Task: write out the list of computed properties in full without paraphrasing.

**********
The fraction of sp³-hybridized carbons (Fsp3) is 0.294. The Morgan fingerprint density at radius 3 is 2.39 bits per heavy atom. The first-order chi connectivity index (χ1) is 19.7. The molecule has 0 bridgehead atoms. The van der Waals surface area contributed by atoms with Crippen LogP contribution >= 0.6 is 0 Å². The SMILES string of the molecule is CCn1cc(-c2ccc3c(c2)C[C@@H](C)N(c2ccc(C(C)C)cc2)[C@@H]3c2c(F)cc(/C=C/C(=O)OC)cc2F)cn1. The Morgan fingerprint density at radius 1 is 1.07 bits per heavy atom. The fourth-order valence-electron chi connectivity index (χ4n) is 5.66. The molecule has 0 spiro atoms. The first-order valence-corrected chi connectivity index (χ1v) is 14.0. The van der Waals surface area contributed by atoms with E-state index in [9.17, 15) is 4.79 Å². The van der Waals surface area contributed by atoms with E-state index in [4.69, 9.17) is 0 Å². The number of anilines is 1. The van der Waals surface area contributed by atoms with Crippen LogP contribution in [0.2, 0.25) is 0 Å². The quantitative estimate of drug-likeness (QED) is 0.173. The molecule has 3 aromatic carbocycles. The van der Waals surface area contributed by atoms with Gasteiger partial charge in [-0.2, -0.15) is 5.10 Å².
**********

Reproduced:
The fraction of sp³-hybridized carbons (Fsp3) is 0.294. The Morgan fingerprint density at radius 3 is 2.39 bits per heavy atom. The first-order chi connectivity index (χ1) is 19.7. The molecule has 0 bridgehead atoms. The van der Waals surface area contributed by atoms with Crippen LogP contribution >= 0.6 is 0 Å². The SMILES string of the molecule is CCn1cc(-c2ccc3c(c2)C[C@@H](C)N(c2ccc(C(C)C)cc2)[C@@H]3c2c(F)cc(/C=C/C(=O)OC)cc2F)cn1. The Morgan fingerprint density at radius 1 is 1.07 bits per heavy atom. The fourth-order valence-electron chi connectivity index (χ4n) is 5.66. The molecule has 0 spiro atoms. The first-order valence-corrected chi connectivity index (χ1v) is 14.0. The van der Waals surface area contributed by atoms with E-state index in [9.17, 15) is 4.79 Å². The van der Waals surface area contributed by atoms with E-state index in [4.69, 9.17) is 0 Å². The number of anilines is 1. The van der Waals surface area contributed by atoms with Crippen LogP contribution in [0.2, 0.25) is 0 Å². The quantitative estimate of drug-likeness (QED) is 0.173. The molecule has 3 aromatic carbocycles. The van der Waals surface area contributed by atoms with Gasteiger partial charge in [-0.2, -0.15) is 5.10 Å².